Having completed the PTO shaft, I turned my attention to the gearbox as the drive collar was sill in place but had been soaking with daily applications of WD40 and similar penetrating fluids.
This did the trick and with the threat of a copper mallet and an even bigger drift, the collar seemed to jump off without much of a tap? Surprising considering the resistance it gave last time.
As can bee seen in the photo, a repair is required to the collar and the picture shows the steel I plan to use.
I used a different piece of steel that was a little wider than the piece I first planed to use. Having scribed out the sizes I drilled (using my restored Mancuna B2 hand drill) the first hole with the biggest drill bit I have, 15mm and then preceded to hand file the rest using the pin as a guide until I has happy that the correct roundness was achieved.
I then measured where to cut the steel such that it would match up with the break on the drive collar and allow the pin to fit.
I cut long allowing me to chance to file down until I was happy with the fit, which can be seen was not a square fit. I had to adjust each side of the hole to get a good and level fit.
Once the fit was where I wanted it, I beveled the edges so that when it is welded, the weld will fill in the join rather than just on the surface.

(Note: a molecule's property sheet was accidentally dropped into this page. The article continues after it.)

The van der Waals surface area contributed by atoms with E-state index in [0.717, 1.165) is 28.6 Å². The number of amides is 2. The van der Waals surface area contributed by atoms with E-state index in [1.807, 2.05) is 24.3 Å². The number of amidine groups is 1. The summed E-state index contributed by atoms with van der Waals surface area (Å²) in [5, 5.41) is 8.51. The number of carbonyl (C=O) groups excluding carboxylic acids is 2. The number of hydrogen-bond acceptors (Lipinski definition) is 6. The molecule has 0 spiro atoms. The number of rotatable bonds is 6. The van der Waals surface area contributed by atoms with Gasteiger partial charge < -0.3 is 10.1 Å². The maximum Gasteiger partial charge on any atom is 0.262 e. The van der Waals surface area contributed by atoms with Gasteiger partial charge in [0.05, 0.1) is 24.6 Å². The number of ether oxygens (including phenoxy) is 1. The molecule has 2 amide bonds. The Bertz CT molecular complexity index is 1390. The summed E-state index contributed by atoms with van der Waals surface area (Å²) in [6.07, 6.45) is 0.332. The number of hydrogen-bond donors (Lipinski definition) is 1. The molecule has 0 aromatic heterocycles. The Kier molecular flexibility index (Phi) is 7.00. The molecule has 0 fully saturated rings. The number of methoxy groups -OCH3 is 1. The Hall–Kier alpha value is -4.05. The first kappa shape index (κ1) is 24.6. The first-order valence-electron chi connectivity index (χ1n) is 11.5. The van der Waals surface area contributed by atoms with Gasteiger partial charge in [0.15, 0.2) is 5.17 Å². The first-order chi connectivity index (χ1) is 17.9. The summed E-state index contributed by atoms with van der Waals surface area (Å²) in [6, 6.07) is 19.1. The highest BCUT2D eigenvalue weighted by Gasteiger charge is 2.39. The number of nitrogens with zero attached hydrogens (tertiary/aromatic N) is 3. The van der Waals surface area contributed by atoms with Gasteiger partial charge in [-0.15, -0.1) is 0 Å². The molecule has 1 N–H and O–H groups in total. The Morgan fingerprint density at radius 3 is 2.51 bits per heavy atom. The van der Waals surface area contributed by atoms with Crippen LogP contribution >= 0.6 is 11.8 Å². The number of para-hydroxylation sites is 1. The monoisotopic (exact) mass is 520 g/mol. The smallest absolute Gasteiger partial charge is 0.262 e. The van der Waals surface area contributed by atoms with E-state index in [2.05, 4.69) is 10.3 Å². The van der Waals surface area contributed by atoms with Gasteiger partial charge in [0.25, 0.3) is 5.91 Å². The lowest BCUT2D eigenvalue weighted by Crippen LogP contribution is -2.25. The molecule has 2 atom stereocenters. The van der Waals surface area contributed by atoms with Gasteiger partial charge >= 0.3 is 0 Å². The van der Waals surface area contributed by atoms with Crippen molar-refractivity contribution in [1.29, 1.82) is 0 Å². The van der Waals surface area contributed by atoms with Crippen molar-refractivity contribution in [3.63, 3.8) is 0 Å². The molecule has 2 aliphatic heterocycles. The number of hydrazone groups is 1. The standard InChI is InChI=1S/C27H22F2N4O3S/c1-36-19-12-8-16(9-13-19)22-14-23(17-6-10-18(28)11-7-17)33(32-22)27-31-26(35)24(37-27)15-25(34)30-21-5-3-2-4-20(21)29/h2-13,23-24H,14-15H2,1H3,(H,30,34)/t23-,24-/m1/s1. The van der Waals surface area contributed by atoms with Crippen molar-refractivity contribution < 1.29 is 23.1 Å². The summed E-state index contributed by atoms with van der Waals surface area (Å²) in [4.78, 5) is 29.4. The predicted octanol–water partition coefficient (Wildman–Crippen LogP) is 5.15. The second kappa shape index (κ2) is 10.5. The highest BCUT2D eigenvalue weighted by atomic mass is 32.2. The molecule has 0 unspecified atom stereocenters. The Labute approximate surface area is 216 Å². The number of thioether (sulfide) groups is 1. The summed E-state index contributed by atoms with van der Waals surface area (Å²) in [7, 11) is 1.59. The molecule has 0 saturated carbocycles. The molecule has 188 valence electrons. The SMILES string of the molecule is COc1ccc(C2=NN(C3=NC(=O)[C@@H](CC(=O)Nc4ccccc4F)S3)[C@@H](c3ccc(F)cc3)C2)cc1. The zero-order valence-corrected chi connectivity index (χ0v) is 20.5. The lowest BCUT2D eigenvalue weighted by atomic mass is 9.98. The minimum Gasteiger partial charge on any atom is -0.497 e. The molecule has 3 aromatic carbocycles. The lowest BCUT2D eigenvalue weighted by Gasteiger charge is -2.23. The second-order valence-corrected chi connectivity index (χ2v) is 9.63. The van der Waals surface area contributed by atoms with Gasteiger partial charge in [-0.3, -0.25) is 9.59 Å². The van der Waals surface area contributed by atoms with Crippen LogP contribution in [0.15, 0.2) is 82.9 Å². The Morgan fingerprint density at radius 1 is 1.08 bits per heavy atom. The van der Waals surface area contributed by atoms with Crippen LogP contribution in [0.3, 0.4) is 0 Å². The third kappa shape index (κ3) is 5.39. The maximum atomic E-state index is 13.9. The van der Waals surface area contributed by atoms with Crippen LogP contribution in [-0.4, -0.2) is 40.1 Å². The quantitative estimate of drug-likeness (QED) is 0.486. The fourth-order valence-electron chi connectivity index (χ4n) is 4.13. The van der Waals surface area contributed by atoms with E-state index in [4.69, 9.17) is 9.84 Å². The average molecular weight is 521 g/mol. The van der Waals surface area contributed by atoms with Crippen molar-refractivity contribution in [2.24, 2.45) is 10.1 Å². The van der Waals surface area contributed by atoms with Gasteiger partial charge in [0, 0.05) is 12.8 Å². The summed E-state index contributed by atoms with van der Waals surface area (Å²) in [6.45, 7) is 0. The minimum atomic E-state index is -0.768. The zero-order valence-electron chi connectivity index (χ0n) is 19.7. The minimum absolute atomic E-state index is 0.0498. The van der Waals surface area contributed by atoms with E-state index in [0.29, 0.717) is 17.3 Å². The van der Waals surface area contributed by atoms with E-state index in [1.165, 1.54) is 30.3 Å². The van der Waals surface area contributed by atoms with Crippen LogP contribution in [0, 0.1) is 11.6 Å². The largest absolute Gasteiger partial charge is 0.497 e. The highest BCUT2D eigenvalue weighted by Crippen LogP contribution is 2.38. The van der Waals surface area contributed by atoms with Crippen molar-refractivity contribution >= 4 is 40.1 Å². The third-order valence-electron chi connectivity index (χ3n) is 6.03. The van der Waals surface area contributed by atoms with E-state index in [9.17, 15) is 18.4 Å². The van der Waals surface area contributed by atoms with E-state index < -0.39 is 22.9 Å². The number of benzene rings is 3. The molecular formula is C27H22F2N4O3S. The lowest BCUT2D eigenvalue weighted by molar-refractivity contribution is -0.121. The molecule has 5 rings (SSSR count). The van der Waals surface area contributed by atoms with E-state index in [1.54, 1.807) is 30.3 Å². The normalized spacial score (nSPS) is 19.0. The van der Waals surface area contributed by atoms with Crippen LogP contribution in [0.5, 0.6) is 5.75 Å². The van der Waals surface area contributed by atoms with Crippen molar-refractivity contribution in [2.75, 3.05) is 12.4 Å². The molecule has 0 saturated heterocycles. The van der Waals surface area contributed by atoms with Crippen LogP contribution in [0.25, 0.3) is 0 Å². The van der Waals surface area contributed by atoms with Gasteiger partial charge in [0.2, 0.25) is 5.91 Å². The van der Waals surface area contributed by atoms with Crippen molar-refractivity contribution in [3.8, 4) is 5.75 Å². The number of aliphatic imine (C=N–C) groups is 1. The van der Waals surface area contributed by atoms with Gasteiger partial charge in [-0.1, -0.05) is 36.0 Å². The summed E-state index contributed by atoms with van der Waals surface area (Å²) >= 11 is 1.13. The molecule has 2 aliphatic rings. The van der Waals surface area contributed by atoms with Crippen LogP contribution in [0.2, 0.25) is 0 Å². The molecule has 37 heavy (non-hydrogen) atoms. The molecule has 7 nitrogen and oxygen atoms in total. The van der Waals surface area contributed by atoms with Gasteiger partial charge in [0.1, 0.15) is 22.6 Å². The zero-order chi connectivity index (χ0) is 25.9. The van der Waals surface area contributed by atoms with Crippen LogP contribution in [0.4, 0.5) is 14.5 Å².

Hopefully, when it is welded tomorrow, it should appear to be one piece?
Isle of man
Glad you got it off. Check to make sure that the pin is snug in the main hole next to the wheel hub and if you can make the hole where you weld the new ear on a very loose fit around the pin. The reason I mention this is that I repaired a hub on my 1050 about three years ago using a similar method and the ear broke off again this winter one morning while I was blowing snow - wondered why the tractor quit moving as the pin had slid sideways into the free wheeling mode. The reason I think the ear broke was the pin on mine was a little loose in the outside hole next to the wheel hub and worked sideways against the inner ear hole every time I backed up or went ahead causing undue stress on the ear where it had been welded on.